Amy marched boldly out into the hallway and immediately pressed back into the safety of her own doorway as she heard the creak of another door being opened. A nightcap poked its head out of one of the bedroom doors, looked to right and left, and then dashed across the hallway. A brief knock and another door opened. Amy heard a muted giggle as a pale hand reached out and the man was abruptly whisked around the doorframe.
Hmm. Amy looked back and forth from one door to the other. Clearly someone was having an interesting evening.
She started forward, but the slow whine of another doorknob in motion sent her scurrying back for safety. Goodness, was everyone in Selwick Hall out and about tonight? At that rate, why not just light all the candles and call it Christmas Day already? After a few cautious moments, a door halfway down the corridor opened. Out stalked a tall, spare woman in the most alarming confection of a nightcap Amy had ever seen, bristling with bows and lace in a garish shade of purple.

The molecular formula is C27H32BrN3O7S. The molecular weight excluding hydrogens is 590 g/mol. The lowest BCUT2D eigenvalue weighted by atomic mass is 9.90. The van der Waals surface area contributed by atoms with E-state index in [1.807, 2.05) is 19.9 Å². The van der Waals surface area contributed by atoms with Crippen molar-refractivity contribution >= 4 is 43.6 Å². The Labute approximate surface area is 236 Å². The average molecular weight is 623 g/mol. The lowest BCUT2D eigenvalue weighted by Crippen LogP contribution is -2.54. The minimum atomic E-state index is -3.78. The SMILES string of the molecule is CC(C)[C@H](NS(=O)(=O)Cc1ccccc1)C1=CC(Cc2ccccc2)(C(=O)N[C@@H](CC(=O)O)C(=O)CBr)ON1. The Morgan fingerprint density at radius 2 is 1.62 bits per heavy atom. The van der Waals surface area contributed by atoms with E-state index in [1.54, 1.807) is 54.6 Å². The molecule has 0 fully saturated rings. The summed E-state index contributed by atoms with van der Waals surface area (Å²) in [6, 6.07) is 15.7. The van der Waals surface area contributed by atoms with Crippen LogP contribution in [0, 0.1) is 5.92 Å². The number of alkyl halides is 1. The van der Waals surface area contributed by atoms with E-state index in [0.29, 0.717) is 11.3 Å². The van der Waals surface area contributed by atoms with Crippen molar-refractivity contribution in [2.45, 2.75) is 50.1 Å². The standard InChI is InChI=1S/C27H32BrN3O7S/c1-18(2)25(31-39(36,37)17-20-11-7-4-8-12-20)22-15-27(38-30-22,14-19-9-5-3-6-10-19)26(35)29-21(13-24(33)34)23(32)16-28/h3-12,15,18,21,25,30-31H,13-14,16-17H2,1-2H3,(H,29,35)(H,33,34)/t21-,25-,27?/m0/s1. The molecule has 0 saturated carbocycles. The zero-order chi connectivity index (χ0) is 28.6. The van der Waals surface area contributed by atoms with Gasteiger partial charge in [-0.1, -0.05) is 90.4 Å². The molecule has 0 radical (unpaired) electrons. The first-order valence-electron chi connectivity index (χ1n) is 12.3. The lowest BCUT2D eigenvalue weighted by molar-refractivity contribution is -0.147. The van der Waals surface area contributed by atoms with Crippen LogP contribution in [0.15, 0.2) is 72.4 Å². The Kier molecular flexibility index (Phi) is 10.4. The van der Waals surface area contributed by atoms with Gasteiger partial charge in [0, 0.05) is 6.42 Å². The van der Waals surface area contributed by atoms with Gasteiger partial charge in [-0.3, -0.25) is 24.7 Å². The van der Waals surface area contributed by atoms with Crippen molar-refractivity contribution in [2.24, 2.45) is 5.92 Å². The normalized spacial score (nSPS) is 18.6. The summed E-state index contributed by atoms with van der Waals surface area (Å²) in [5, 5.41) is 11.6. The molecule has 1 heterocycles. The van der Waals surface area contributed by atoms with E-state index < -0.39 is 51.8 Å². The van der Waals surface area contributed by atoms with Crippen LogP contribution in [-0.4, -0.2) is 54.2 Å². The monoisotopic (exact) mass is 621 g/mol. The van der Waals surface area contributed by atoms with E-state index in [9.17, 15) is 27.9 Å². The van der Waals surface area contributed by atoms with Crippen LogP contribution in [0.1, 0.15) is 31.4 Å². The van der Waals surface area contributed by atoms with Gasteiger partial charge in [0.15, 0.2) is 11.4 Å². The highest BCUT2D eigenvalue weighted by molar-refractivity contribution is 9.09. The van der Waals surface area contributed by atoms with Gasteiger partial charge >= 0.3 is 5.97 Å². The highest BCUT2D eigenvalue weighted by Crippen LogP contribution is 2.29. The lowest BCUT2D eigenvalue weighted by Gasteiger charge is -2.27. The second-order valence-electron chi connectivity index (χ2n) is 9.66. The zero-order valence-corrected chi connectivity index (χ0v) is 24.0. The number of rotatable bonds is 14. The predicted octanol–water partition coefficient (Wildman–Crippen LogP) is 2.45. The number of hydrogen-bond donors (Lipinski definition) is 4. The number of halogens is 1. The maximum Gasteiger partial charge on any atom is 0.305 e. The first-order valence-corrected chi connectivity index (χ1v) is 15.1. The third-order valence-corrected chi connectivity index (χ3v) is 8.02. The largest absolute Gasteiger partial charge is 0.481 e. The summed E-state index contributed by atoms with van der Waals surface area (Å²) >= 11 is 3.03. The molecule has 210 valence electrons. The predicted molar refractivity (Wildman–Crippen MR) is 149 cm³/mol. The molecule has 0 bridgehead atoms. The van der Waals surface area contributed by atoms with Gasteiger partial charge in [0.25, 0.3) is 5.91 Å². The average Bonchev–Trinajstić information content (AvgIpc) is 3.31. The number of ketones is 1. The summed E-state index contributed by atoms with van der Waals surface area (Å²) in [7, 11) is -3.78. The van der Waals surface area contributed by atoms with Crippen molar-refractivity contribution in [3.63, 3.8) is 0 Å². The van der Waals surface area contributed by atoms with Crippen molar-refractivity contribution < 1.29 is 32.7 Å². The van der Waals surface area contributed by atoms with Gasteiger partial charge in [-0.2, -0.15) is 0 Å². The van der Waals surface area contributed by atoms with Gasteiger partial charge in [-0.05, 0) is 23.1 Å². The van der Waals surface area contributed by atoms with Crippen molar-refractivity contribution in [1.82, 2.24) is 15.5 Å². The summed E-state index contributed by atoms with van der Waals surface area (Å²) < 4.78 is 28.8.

As Amy watched in puzzlement, Miss Gwen strode the length of the hall, one hand shading her candle, back straight, bows on her nightcap flapping gaily, looking neither left nor right. Reaching a door at the very end, she put one ear to the wooden panel, gave a little nod of satisfaction, and coolly let herself in.
Stranger and stranger.
It was certainly a busy Christmas Eve at Uppington Hall. All that was missing was Father Christmas and Amy had no doubt he would be about sooner or later. With a shrug, Amy appropriated one of the candles from the hall table and resumed her aborted journey.
This time, she didn’t even have the warning of a whining doorknob; whoever occupied this room must have brought their own oil. Instead, Amy gave a start as she found herself face to face with yet another pale-gowned figure.
“Jane!” she gasped.
Jane held a warning finger to her lips. Her pristine white nightcap perched on top of her smooth brown hair, which had been braided into a single long tail that fell nearly to her waist. She gave a quick look around. “So you figured it out, too.”